Sunday, December 31, 2017

Trust and Obey


Trust and Obey

When we walk with the Lord,
In the light of His word,
What a glory He sheds on our way!
Let us do His good will;
He abides with us still,
And with all who will trust and obey.
Trust and obey, for there’s no other way
To be happy in Jesus, but to trust and obey.

Not a burden we bear,
Not a sorrow we share,
But our toil He doth richly repay;
Not a grief or a loss,
Not a frown or a cross,
But is blest if we trust and obey.
Trust and obey, for there’s no other way
To be happy in Jesus, but to trust and obey.

But we never can prove,
The delights of His love,
Until all on the altar we lay;
For the favor He shows,
And the joy He bestows,
Are for them who will trust and obey.
Trust and obey, for there’s no other way
To be happy in Jesus, but to trust and obey.

Then in fellowship sweet,
We will sit at His feet,
Or we’ll walk by His side in the way;
What He says we will do,
Where He sends we will go,
Never fear, only trust and obey.
Trust and obey, for there’s no other way
To be happy in Jesus, but to trust and obey.




Saturday, December 30, 2017

Gather all the blankets

On one side, the week between Christmas and New Year's is the time to catch up and get things done because a lot of people are out for the week. It's quiet, so you can get can things done.

On the flip side, no one is in the office, except for the few who are. The few who are expect me to get them books by early next week, and there's not a chance of that happening because I don't actually send them out. There some people who expect me to answer at weird times of the day and night, but they won't answer me during the down time. The requests are right there in the inboxes of those returning to work on Tuesday. They have a ton of emails to process, and when everyone starts answering, it's going to be nuts.

I only took Christmas Day and will take New Year's Day, but it will be torturous next week when I was in the office doing work. I didn't come down from work until late last night. I was trying to catch up on reports that are long overdue. To unwind, I rented The Mountain Between Us on DirecTV Cinema. It's crazy that movies go from theater to DVD and pay per view in two months time. Back in the day, it sure wasn't that quick. ;)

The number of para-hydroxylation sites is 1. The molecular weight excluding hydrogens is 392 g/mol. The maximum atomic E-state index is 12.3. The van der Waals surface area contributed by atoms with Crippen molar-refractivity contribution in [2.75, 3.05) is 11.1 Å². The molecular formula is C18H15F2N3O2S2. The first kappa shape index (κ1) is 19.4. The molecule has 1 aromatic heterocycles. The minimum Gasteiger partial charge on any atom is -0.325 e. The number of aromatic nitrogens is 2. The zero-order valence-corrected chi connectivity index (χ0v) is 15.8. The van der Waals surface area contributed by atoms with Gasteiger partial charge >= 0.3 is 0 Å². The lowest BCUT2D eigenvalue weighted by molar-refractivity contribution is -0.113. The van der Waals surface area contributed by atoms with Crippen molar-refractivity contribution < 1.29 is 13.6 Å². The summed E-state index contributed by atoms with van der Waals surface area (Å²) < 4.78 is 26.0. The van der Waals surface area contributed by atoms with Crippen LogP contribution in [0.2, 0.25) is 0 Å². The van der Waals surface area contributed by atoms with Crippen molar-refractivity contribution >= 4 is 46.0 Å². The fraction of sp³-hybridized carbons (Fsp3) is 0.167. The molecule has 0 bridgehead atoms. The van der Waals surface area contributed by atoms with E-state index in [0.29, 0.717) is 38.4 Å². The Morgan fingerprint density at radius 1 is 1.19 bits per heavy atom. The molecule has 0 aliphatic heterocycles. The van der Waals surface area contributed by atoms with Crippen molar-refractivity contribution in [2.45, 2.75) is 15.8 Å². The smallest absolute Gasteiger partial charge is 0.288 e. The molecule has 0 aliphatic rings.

I had really wanted to see it in the theater, but I had no time during the two weeks it was in the theater. Movies aren't in the theaters long either.

Now, let me say, if it weren't for having read the book, I would not have cared for seeing the movie. However, I wanted to see how the book translated to screen. Ironically, at the time (summer 2010) I read the book, I kind of hated it. The story stuck with me though. You can read more and watch my hilarious video review by clicking here.


The movie itself was alright. I didn't love it or hate it. The movie kept main elements of the book regarding the crash, the fight for the survival and the romance element. They didn't keep a subplot that revolved around Ben (played by Idris Alba) that could have added something to the movie even though it's what really annoyed me in the book. There's also some back story that could have added to why Ben was equipped to help them down the mountain. Kate Winslet's character, Alex, was a bit flat too. 

The movie was supposed to take place over weeks, but felt like it was a quick trip down the mountain. In the book, there was more of a struggle for life. 

In either case -- I thought I was going to freeze to death with them. I was under the blankets last night, but part of that is because it really is below freezing here in Texas right now.

Speaking of freezing... it was in the 40s today when we went to Canton for First Monday Trade Days. It was cold and misty, yet we were among the crazies. It seemed colder in the pavilions than outside. There were a lot of vendors who didn't set up this month and it was the smallest crowd of shoppers we'd ever seen. We needed a few things, and of course, had been busy the past several months on the weekends. Yes, it was cold, but as long as we were moving, it wasn't horrible. If I had to sit there waiting for people to shop, it would have been torturous. 

What was bad is when we got back Mom and Dad's house was cold and none of us every thought we'd get warm even though we were warm in the car.

I usually like colder weather, but I cannot fathom how the people around Erie, PA have dealt with 60 inches of snow, or anyone can live in the negative teens. I don't like the cold that much. 

I do, however, think if it is going to been in the teens and twenties it should snow. I'd like to see a layer of the white fluffy stuff from time to time. As long as I don't get stuck on a mountain of it for weeks.  

Friday, December 29, 2017

A look ahead at Arie's season on #thebachelor

Photo credit: http://abc.go.com/shows/the-bachelor 
A few weeks ago, ABC aired a preview episode of The Bachelor and a recap of who Arie is for those that forgot him.

A few random comments to start this off...

I wasn't motivated to watch and blog on this preview for three weeks. That doesn't bode well for blogging the season.

I go through this mental tug-of-war about blogging on The Bachelor or The Bachelorette each season because it is an actual waste of time, but if I chose a word for 2018, it's going to be BETTER. My blogging has to be BETTER than it has been lately, and I can only talk about my robo vac so much.

As far as I recall, without reading through the archives of my blog, Arie was ok, but nothing special in my mind during Emily Maynard's season.

I should really be cleaning my bathrooms instead of doing this blog right now. As usual, I'm behind and back posting because tonight I have to blog about the real thing. Happy New Year's to me!

So, back to Arie and the "Countdown to Arie" episode. Chris Harrison promises it will be one of the most romantic seasons ever. Blah, blah, blah, previews will leave us breathless.